The Intifada, the Plo, and the Middle East peace process, 1987-1993

Roger A Duzenack, University of Nevada, Las Vegas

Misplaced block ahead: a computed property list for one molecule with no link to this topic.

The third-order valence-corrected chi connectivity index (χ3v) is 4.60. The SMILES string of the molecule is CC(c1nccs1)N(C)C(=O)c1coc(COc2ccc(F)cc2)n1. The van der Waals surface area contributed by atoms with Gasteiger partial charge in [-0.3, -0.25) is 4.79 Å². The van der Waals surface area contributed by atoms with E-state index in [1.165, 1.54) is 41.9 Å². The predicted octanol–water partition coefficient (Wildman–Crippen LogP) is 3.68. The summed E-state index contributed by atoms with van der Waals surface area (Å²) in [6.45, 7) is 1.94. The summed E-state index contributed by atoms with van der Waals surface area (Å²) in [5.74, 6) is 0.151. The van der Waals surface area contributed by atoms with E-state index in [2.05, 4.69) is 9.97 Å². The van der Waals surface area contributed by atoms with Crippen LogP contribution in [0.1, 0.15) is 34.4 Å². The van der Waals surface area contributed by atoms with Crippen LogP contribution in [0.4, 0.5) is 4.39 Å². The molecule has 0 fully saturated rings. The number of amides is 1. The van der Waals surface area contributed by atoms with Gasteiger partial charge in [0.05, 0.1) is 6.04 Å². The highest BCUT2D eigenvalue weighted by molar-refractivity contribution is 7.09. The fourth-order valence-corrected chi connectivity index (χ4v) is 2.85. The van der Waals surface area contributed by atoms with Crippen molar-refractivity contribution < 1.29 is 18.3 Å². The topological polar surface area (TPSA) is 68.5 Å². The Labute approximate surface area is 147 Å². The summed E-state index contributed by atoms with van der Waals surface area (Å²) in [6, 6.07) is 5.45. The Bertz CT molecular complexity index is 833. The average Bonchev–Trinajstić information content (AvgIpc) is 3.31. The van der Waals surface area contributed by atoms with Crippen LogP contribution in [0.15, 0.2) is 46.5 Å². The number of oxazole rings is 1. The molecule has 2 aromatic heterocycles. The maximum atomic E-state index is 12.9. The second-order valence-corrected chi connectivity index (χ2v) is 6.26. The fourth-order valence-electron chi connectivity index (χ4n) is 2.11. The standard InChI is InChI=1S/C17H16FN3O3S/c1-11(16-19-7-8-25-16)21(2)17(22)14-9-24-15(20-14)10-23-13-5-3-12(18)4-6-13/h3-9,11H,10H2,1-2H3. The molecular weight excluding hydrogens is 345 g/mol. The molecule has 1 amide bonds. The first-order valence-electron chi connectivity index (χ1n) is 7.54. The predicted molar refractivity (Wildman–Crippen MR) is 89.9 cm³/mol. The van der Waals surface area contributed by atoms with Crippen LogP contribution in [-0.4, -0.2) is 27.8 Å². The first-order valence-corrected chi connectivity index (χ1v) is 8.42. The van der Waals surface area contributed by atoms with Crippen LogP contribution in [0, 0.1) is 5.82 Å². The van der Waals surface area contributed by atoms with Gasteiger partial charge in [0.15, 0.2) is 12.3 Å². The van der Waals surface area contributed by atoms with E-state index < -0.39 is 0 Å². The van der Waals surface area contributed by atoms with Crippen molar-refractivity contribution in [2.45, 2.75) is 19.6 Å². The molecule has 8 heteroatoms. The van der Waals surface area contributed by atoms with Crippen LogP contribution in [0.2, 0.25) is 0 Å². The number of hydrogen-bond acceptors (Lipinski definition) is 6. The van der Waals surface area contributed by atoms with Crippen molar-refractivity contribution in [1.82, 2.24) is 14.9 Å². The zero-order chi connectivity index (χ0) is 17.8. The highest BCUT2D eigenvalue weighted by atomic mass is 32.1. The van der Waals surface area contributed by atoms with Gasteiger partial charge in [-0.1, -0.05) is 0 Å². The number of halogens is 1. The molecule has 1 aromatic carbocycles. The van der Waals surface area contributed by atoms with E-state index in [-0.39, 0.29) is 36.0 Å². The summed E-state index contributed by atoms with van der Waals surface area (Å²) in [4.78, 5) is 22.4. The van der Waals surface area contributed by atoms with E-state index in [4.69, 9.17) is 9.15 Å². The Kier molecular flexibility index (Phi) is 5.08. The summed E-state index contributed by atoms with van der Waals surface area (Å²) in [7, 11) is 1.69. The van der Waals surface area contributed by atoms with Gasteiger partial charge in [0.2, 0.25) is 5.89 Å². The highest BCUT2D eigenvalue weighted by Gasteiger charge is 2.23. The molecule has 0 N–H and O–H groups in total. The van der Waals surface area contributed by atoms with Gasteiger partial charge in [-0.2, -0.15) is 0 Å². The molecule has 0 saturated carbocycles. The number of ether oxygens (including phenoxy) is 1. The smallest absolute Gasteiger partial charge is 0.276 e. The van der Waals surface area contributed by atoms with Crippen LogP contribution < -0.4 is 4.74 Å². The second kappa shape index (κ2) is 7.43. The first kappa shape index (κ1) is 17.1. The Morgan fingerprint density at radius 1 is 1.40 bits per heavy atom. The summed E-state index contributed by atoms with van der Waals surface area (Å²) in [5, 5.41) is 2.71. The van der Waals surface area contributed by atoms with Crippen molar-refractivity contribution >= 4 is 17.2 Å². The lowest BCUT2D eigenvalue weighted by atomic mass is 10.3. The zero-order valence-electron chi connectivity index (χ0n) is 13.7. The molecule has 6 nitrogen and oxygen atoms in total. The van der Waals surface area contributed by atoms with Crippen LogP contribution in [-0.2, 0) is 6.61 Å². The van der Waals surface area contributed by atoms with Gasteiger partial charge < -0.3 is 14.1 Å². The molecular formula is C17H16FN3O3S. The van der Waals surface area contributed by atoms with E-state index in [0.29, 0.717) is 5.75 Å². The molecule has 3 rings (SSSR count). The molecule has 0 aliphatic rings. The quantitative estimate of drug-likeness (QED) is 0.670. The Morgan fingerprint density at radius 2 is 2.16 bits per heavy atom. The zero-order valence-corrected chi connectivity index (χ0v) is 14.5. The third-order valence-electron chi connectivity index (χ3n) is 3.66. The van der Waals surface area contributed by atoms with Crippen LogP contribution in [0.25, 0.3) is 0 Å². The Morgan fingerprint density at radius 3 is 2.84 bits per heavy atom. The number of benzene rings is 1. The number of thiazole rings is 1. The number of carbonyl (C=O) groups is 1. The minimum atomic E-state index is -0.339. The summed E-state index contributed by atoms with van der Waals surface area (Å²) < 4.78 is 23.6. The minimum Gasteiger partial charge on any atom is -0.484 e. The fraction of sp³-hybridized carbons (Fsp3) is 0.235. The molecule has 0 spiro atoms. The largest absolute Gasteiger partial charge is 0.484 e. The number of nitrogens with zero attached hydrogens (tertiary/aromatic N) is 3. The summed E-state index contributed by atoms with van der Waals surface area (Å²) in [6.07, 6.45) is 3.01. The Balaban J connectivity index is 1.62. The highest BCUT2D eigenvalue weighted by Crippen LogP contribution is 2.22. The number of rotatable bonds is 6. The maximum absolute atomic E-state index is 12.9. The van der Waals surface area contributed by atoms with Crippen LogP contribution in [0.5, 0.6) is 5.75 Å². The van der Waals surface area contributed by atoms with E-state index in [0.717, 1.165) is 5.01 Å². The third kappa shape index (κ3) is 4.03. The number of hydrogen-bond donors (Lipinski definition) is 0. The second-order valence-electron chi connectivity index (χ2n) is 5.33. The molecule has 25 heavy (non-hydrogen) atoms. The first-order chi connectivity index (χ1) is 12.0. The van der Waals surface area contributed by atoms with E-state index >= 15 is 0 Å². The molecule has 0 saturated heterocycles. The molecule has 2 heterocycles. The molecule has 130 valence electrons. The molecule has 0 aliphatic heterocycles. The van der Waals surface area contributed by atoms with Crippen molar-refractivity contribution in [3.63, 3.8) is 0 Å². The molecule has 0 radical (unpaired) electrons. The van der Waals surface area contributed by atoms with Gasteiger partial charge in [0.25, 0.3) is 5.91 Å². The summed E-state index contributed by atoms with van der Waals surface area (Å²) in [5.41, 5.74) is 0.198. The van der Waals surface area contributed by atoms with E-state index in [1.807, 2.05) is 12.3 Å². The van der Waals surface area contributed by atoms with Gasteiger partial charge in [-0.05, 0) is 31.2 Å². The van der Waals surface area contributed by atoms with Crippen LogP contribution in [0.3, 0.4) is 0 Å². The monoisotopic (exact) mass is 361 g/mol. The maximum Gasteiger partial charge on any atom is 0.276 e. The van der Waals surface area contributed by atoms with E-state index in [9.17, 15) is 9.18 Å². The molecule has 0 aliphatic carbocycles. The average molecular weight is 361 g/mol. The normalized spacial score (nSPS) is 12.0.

This thesis presents a qualitative theoretical analysis of the variables leading to the 13 September 1993 signing of the Declaration of Principles between Israel and the Palestine Liberation Organization. The global and regional implications of the end of the Cold War and the demise of the Soviet Union, the Second Gulf War, and developments in the occupied territories culminating in the Intifada are examined. The end of the Cold War meant the end of superpower patronage and unlimited military support for radical regimes such as Syria and non-state actors such as the PLO. The Second Gulf War further eroded the position of the PLO, while propelling Syria into a leadership role in the ensuing peace negotiations begun at the Madrid Conference. A weakened PLO led to the dominance of Hamas in the occupied territories. The result of these forces was the 1993 peace agreement between Israel and the PLO.